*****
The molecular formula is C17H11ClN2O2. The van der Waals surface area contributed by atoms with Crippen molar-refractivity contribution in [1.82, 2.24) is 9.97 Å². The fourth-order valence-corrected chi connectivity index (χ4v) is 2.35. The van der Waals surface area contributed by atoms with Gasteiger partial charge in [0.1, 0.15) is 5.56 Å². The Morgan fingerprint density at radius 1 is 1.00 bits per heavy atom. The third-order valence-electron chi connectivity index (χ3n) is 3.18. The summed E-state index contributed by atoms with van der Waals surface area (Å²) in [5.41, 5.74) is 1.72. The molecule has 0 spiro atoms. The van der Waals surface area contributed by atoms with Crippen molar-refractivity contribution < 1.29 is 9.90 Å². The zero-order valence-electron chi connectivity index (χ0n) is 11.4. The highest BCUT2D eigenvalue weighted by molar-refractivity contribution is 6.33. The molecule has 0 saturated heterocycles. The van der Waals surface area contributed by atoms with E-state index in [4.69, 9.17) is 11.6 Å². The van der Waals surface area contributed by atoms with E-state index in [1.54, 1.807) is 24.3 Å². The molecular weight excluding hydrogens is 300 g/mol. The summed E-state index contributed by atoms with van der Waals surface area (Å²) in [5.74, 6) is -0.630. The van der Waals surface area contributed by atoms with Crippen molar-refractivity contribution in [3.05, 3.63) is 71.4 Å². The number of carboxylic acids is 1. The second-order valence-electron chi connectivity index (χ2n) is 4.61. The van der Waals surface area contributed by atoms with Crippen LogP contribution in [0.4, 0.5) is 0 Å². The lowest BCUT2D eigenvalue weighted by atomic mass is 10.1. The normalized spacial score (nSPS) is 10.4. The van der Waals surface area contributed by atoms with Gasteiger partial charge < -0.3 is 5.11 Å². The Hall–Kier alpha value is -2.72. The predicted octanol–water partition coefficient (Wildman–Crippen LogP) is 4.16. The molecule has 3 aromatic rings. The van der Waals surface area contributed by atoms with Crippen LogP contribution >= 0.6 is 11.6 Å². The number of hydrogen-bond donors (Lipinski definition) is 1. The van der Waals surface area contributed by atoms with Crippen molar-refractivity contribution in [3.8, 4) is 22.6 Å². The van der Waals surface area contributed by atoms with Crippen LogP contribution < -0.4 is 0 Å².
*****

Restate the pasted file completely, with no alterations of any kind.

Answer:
The molecular formula is C17H11ClN2O2. The van der Waals surface area contributed by atoms with Crippen molar-refractivity contribution in [1.82, 2.24) is 9.97 Å². The fourth-order valence-corrected chi connectivity index (χ4v) is 2.35. The van der Waals surface area contributed by atoms with Gasteiger partial charge in [0.1, 0.15) is 5.56 Å². The Morgan fingerprint density at radius 1 is 1.00 bits per heavy atom. The third-order valence-electron chi connectivity index (χ3n) is 3.18. The summed E-state index contributed by atoms with van der Waals surface area (Å²) in [5.41, 5.74) is 1.72. The molecule has 0 spiro atoms. The van der Waals surface area contributed by atoms with Crippen molar-refractivity contribution < 1.29 is 9.90 Å². The zero-order valence-electron chi connectivity index (χ0n) is 11.4. The highest BCUT2D eigenvalue weighted by molar-refractivity contribution is 6.33. The molecule has 0 saturated heterocycles. The van der Waals surface area contributed by atoms with E-state index in [4.69, 9.17) is 11.6 Å². The van der Waals surface area contributed by atoms with E-state index in [1.54, 1.807) is 24.3 Å². The molecular weight excluding hydrogens is 300 g/mol. The summed E-state index contributed by atoms with van der Waals surface area (Å²) in [5.74, 6) is -0.630. The van der Waals surface area contributed by atoms with Crippen molar-refractivity contribution in [3.05, 3.63) is 71.4 Å². The number of carboxylic acids is 1. The second-order valence-electron chi connectivity index (χ2n) is 4.61. The van der Waals surface area contributed by atoms with Crippen LogP contribution in [0.4, 0.5) is 0 Å². The lowest BCUT2D eigenvalue weighted by atomic mass is 10.1. The normalized spacial score (nSPS) is 10.4. The van der Waals surface area contributed by atoms with Gasteiger partial charge < -0.3 is 5.11 Å². The Hall–Kier alpha value is -2.72. The predicted octanol–water partition coefficient (Wildman–Crippen LogP) is 4.16. The molecule has 3 aromatic rings. The van der Waals surface area contributed by atoms with Crippen LogP contribution >= 0.6 is 11.6 Å². The number of hydrogen-bond donors (Lipinski definition) is 1. The van der Waals surface area contributed by atoms with Crippen molar-refractivity contribution in [3.8, 4) is 22.6 Å². The van der Waals surface area contributed by atoms with Crippen LogP contribution < -0.4 is 0 Å².